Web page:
Maybe this will get the FAA moving. If the 50 lives lost in a commuter plane crash in Clarence weren’t enough to light a fire under the Federal Aviation Administration, perhaps the additional two lives lost in Saturday’s crash of a Boeing 777 in San Francisco will jolt it into action, fast-tracking the pilot training rules enacted after the 2009 crash of Flight 3407.
Both crashes occurred, at least in part, because the pilots allowed a dangerous reduction in airspeed. What is more, slow airspeed was also involved in three other major crashes in the last 11 years. That may not qualify as a trend, but it certainly does as an eyebrow raiser.
There were differences among these disasters. The crash of Continental Connection Flight 3407 in Clarence occurred after the plane slowed in wintry weather at an altitude of 2,280 feet. In responding, Capt. Marvin D. Renslow did the exact opposite of what he should have done, bringing on the crash instead of avoiding it. In San Francisco, Asiana Flight 214 was flying too slowly and much too low as it came in for a landing.
Still, observers see obvious similarities involving these two flights and the three others: pilots who may have come to rely too heavily on automated systems, either not developing the skills needed to override those systems in an emergency or allowing them to atrophy.
That’s why these new flight training rules need to be completed. The survivors of the victims of Flight 3407 fought long and hard to win passage of legislation dealing with pilot qualifications and training, safety management and pilot fatigue. They won that fight only to face chronic foot-dragging at the FAA and even legislative efforts to subvert the new law.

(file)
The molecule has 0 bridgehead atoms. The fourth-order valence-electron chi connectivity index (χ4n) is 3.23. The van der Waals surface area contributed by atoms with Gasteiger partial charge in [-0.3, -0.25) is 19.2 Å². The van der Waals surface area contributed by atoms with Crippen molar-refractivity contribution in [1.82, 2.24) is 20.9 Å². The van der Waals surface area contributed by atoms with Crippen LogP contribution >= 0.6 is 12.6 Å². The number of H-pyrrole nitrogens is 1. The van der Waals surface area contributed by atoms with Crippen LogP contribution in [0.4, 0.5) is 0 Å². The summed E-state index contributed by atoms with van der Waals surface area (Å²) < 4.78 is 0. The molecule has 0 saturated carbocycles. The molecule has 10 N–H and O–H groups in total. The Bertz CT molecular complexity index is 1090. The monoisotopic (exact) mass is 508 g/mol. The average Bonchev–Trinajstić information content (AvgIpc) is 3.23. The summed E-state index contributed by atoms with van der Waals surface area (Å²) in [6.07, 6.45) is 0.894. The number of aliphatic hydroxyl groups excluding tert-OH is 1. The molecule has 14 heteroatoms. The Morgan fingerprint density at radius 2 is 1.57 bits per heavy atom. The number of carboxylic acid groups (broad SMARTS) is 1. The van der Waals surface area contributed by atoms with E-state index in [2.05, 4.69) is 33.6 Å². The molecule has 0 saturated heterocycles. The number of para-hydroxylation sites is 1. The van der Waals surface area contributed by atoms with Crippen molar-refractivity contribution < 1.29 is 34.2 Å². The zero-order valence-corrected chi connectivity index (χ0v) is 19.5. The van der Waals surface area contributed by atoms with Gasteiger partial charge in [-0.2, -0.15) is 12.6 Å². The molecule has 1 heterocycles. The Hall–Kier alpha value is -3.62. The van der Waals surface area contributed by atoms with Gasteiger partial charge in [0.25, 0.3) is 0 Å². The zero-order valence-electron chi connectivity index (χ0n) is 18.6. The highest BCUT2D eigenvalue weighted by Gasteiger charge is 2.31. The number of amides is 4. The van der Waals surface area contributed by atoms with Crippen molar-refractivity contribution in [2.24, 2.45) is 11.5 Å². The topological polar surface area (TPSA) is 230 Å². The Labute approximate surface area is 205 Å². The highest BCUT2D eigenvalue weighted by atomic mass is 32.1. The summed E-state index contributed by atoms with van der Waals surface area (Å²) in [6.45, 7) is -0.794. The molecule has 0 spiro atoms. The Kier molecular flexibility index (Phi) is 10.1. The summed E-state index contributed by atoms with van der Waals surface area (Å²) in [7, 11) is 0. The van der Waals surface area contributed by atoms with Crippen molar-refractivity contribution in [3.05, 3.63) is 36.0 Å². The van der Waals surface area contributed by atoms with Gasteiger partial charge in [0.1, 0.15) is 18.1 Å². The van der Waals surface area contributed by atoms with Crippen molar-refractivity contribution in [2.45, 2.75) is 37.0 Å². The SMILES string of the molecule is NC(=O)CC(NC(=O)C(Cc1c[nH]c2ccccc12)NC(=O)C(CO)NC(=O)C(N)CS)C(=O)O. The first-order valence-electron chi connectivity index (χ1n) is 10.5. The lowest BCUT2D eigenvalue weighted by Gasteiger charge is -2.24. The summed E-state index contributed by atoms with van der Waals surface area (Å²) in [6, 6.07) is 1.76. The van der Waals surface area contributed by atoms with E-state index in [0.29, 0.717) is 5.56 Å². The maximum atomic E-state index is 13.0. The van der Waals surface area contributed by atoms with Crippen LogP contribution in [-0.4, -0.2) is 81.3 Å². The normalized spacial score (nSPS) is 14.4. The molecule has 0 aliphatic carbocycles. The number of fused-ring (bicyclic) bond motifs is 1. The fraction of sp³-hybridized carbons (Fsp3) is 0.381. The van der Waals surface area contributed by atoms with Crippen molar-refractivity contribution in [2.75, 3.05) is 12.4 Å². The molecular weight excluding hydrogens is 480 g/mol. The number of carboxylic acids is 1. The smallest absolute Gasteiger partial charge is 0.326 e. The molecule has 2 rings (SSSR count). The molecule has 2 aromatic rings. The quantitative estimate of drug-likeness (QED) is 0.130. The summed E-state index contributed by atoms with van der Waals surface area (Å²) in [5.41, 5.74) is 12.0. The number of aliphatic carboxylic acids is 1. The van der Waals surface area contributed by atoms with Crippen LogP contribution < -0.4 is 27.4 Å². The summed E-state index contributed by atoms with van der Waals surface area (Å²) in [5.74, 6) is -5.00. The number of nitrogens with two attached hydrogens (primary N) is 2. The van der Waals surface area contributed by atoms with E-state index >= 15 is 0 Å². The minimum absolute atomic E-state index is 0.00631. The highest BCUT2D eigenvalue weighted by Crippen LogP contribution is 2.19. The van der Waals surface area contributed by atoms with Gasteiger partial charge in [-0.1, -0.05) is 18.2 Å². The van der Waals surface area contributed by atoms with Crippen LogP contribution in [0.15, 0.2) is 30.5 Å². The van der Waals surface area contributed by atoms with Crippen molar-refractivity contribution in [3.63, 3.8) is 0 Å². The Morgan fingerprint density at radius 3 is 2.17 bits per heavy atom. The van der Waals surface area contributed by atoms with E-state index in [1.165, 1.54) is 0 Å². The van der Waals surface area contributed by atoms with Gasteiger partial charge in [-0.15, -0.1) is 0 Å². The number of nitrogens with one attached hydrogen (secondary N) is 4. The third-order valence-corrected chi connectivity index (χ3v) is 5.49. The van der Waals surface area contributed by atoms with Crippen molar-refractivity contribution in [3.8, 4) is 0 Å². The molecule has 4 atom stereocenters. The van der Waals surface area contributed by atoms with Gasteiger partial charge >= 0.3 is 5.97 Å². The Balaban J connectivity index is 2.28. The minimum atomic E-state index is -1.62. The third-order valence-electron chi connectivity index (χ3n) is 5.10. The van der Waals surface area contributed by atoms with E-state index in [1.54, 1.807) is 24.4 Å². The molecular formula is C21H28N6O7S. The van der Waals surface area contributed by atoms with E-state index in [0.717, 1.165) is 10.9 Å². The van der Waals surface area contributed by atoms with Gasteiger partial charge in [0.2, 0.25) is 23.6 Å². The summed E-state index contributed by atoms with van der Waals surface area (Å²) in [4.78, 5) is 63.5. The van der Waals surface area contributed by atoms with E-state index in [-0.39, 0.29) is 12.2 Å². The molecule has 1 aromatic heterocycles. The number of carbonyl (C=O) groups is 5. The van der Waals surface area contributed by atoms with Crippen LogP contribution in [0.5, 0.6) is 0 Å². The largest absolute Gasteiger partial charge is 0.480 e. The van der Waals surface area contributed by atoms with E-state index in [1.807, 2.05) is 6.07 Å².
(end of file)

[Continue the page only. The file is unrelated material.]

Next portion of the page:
For its part, the FAA insists it is working diligently to write the rules on pilot qualifications and crew member training, and expects both to be completed this year, though as much as two years late.
But members of Families of Continental Flight 3407 fear that the airline industry, which has fought these rules, is having too much influence with the FAA. It’s not an unreasonable fear.
That, perhaps, is one reason that the Western New York congressional delegation and both U.S. senators wrote to FAA Administrator Michael P. Huerta after Saturday’s crash, asking him to be sure the rules are completed this year. In addition, Sen. Charles E. Schumer, D-N.Y., said he spoke directly to Huerta. Schumer said Huerta assured him “unequivocally” that the agency plans to implement the new safety regulations promptly. It is important for the delegation to keep up that pressure, given the resistance to these reforms.
Still, it is important to note that, generally speaking, air travel has never been safer than it is today. Much of that, no doubt, is due to the very automation that may be lurking behind the recent crashes. That’s just one of the reasons these new rules are so important: to counter the unintended consequences of new technology in increasingly sophisticated aircraft.
There is also room for additional automation. Ever since the 2002 crash that killed Sen. Paul D. Wellstone, D-Minn., and seven others – a crash blamed on inadequate airspeed – the National Transportation Safety Board has pushed for the installation of a low-airspeed alarm on all commercial aircraft. The effort has gone nowhere, but if it had been adopted, at least 289 people killed in crashes blamed on low airspeed since then might be alive today.